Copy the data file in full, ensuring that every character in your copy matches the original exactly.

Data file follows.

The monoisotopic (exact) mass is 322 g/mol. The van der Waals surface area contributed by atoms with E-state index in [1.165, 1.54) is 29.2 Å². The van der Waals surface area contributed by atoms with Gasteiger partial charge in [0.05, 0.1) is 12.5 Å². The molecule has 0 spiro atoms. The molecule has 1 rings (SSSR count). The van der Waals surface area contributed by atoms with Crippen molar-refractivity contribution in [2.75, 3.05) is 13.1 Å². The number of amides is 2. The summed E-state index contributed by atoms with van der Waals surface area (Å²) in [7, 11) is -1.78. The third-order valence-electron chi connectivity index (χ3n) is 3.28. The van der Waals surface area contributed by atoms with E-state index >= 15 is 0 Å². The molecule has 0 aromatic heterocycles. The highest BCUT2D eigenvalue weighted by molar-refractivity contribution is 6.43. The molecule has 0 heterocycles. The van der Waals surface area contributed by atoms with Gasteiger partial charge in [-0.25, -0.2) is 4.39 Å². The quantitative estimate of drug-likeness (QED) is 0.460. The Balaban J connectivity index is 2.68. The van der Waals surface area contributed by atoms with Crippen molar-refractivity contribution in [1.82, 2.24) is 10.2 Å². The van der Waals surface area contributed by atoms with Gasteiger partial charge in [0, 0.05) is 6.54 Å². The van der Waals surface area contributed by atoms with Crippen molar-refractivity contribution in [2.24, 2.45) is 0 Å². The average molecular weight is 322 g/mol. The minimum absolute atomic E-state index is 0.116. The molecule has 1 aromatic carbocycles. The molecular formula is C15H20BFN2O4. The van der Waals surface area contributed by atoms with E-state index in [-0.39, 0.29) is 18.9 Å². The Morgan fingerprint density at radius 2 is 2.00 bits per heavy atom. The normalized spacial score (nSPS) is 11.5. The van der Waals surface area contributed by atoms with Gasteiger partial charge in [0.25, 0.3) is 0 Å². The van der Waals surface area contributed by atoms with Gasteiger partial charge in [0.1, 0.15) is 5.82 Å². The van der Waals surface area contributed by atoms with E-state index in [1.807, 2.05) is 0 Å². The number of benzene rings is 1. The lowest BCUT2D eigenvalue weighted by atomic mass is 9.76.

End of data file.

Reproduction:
The monoisotopic (exact) mass is 322 g/mol. The van der Waals surface area contributed by atoms with E-state index in [1.165, 1.54) is 29.2 Å². The van der Waals surface area contributed by atoms with Gasteiger partial charge in [0.05, 0.1) is 12.5 Å². The molecule has 0 spiro atoms. The molecule has 1 rings (SSSR count). The van der Waals surface area contributed by atoms with Crippen molar-refractivity contribution in [2.75, 3.05) is 13.1 Å². The number of amides is 2. The summed E-state index contributed by atoms with van der Waals surface area (Å²) in [7, 11) is -1.78. The third-order valence-electron chi connectivity index (χ3n) is 3.28. The van der Waals surface area contributed by atoms with E-state index >= 15 is 0 Å². The molecule has 0 aromatic heterocycles. The highest BCUT2D eigenvalue weighted by molar-refractivity contribution is 6.43. The molecule has 0 heterocycles. The van der Waals surface area contributed by atoms with Gasteiger partial charge in [-0.25, -0.2) is 4.39 Å². The quantitative estimate of drug-likeness (QED) is 0.460. The Balaban J connectivity index is 2.68. The van der Waals surface area contributed by atoms with Crippen molar-refractivity contribution in [1.82, 2.24) is 10.2 Å². The van der Waals surface area contributed by atoms with Gasteiger partial charge in [0, 0.05) is 6.54 Å². The van der Waals surface area contributed by atoms with Crippen molar-refractivity contribution in [2.24, 2.45) is 0 Å². The average molecular weight is 322 g/mol. The minimum absolute atomic E-state index is 0.116. The molecule has 1 aromatic carbocycles. The molecular formula is C15H20BFN2O4. The van der Waals surface area contributed by atoms with E-state index in [-0.39, 0.29) is 18.9 Å². The Morgan fingerprint density at radius 2 is 2.00 bits per heavy atom. The normalized spacial score (nSPS) is 11.5. The van der Waals surface area contributed by atoms with Gasteiger partial charge in [0.25, 0.3) is 0 Å². The van der Waals surface area contributed by atoms with Gasteiger partial charge in [0.1, 0.15) is 5.82 Å². The van der Waals surface area contributed by atoms with E-state index in [1.807, 2.05) is 0 Å². The number of benzene rings is 1. The lowest BCUT2D eigenvalue weighted by atomic mass is 9.76.